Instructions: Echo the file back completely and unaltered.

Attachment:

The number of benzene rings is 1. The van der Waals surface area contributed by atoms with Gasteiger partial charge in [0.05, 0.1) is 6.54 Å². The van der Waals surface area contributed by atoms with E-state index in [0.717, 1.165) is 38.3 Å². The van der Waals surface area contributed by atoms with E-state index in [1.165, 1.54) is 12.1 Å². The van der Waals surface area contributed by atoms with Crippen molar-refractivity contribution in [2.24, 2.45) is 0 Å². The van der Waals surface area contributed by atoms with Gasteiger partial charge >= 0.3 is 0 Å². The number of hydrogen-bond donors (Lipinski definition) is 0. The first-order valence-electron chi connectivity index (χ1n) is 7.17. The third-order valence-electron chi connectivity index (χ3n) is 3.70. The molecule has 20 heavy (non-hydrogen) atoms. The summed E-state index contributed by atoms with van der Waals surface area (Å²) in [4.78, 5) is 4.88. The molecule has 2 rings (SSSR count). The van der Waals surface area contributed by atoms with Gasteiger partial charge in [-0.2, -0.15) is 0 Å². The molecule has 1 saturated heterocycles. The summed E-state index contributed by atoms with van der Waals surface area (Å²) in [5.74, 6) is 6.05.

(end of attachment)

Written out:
The number of benzene rings is 1. The van der Waals surface area contributed by atoms with Gasteiger partial charge in [0.05, 0.1) is 6.54 Å². The van der Waals surface area contributed by atoms with E-state index in [0.717, 1.165) is 38.3 Å². The van der Waals surface area contributed by atoms with E-state index in [1.165, 1.54) is 12.1 Å². The van der Waals surface area contributed by atoms with Crippen molar-refractivity contribution in [2.24, 2.45) is 0 Å². The van der Waals surface area contributed by atoms with Gasteiger partial charge >= 0.3 is 0 Å². The number of hydrogen-bond donors (Lipinski definition) is 0. The first-order valence-electron chi connectivity index (χ1n) is 7.17. The third-order valence-electron chi connectivity index (χ3n) is 3.70. The molecule has 20 heavy (non-hydrogen) atoms. The summed E-state index contributed by atoms with van der Waals surface area (Å²) in [4.78, 5) is 4.88. The molecule has 2 rings (SSSR count). The van der Waals surface area contributed by atoms with Gasteiger partial charge in [-0.2, -0.15) is 0 Å². The molecule has 1 saturated heterocycles. The summed E-state index contributed by atoms with van der Waals surface area (Å²) in [5.74, 6) is 6.05.